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  1. Great post, Kristen. And I love the sexy Batman shirt. (My wife’s obsession is with Batman and she owns about every DVD and comic book that he’s ever been in.)

    And regarding the post, I hope — for the sake of my sanity and my Twitter feed — that a LOT of authors read this. It sounds rude, but I no longer “follow” authors after they follow me. I’ve just had so many send me obnoxious private — and pre-typed — direct messages afterward that I’ve learned in almost every case (at least on Twitter) that they’re not following me to get to know me or connect. They’re following me to promote their works.

    So, I’ve stopped following them back, and if they want to get to know me and interact some, they can follow my blog and we can have a more normal — non-140-character-limit — conversation. : )

    1. Crap. Why am I always the first the post. I even tried to delay my response and assumed that with the “likes” above others would have beaten me by the time I typed all of that out. (I may ban myself from commenting here for a while.)

      1. Why??? I LOVE eager folks like you :D.

        1. Hah! Yeah, but I don’t want to appear obnoxious, like what you described above. The truth is though that I hate for my e-mail to pile up, and then once I’ve read an article, I want to get my thoughts down before they slip away — assuming the article made me think something, which yours always seem to do. : )

  2. Great advice! You know I tend toward the Super Secret Susan, but no aliases or hidden names here–Thanks to you. 😉

  3. Reblogged this on K. Crumley rambles on… and commented:
    Well Said. I definitely have that Super Secret Susan persona….

    • Liz on December 5, 2012 at 10:01 am
    • Reply

    I also am of the not-auto-following vein. I was inundated with auto tweets from several authors that liked to tweet the same thing hourly. If I didn’t want to buy the book the first hour, I sure as heck didn’t twenty-four tweets later! What made me feel even stranger still, was that when I unfollowed said authors, I discovered that were griping about anyone that unfollowed their awesomeness. Well, thanks a crap load. I’ve noticed a lot of authors post on twitter about how they “discover” that people don’t follow them back, so they unfollow them. Personally, I am looking for quality, not quantity. I follow people because I like them personally or professionally or I care about the same things that they do. I don’t follow people because they follow me and I hope that people who do follow me, do so because they actually give a half-a-hoot about what I say.

    I belong to a group on goodreads that is for readers and authors, and the head of the group had to ask authors to stop self-promoting because they were flooding the discussion groups with multiple posts of the same stuff. It’s sad that it even had to be said. There are those that don’t know that there’s a time and place for self-promotion, and shoving yourself and your books down people’s throats doesn’t do anything but piss everyone off. I have never bought a book because someone smacked me in the head with it ten times, and I feel the same about multiple posts.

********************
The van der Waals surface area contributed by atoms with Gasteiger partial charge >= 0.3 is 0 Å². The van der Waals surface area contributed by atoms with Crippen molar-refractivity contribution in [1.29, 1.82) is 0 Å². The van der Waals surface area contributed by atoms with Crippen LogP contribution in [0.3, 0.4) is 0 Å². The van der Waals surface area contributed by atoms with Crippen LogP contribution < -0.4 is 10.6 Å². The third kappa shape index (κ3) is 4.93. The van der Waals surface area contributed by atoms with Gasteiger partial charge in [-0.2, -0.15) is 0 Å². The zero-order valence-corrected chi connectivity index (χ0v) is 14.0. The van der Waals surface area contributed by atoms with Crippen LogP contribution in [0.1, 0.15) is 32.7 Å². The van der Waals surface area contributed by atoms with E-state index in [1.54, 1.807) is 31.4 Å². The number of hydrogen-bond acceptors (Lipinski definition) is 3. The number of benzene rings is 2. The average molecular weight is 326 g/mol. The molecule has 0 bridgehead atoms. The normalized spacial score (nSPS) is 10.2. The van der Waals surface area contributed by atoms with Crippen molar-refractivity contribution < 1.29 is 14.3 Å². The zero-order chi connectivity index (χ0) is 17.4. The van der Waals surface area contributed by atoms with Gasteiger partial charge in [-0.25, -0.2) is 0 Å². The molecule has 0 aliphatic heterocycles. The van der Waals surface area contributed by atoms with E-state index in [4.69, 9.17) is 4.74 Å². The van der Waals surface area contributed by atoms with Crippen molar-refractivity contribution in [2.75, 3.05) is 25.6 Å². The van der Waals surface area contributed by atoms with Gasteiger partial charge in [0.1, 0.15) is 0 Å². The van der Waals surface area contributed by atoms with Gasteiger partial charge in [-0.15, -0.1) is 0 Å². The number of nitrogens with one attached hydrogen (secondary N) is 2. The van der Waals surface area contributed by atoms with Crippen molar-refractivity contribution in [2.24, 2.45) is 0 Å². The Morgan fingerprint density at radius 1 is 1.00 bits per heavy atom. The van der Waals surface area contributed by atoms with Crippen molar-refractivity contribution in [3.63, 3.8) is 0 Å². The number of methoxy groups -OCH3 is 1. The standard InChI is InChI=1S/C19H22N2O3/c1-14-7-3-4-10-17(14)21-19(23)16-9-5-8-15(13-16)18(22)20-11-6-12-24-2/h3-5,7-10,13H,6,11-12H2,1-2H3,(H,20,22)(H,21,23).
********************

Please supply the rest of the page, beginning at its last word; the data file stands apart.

It’s refreshing to read your POV, and I really enjoy your humor and advice.

  4. I sure HOPE I am somewhere between Obnoxious Ollie and Super Secret Susan. 🙂

    Seriously, it makes me wonder why some people find this so difficult to understand. If you wouldn’t act a certain way at a party, in person, why would you do it online? Maybe one day you can write a post (if you haven’t already) about the mentality of an Obnoxious Ollie and what makes them think they’re going to be successful with that technique. Also, sometimes I wonder, ARE they? Do they sell more books that way? I can’t believe it works, so why do they keep doing it?

  5. Indeed, and I believe we’ve all bragged of freaked in our unexpected achievements sometimes. But hopefully common sense kicks in and we stop. Or they eventually find your blog.

    I use a 5 to one rule. I have to have RT or tweeted about other things for everytime I mention my book.

    It’s just a personal measure. Seems to work.

  6. An excellent post. I have worried about where the balance is, and you have provided all the info I need. I am going to put your link on the San Antonio Writers Guild Facebook page.

  7. I’m more of the super secret Susan. It even matches my name. I’m so shy even on social media but I’m working on it. Your post always give me something to think about.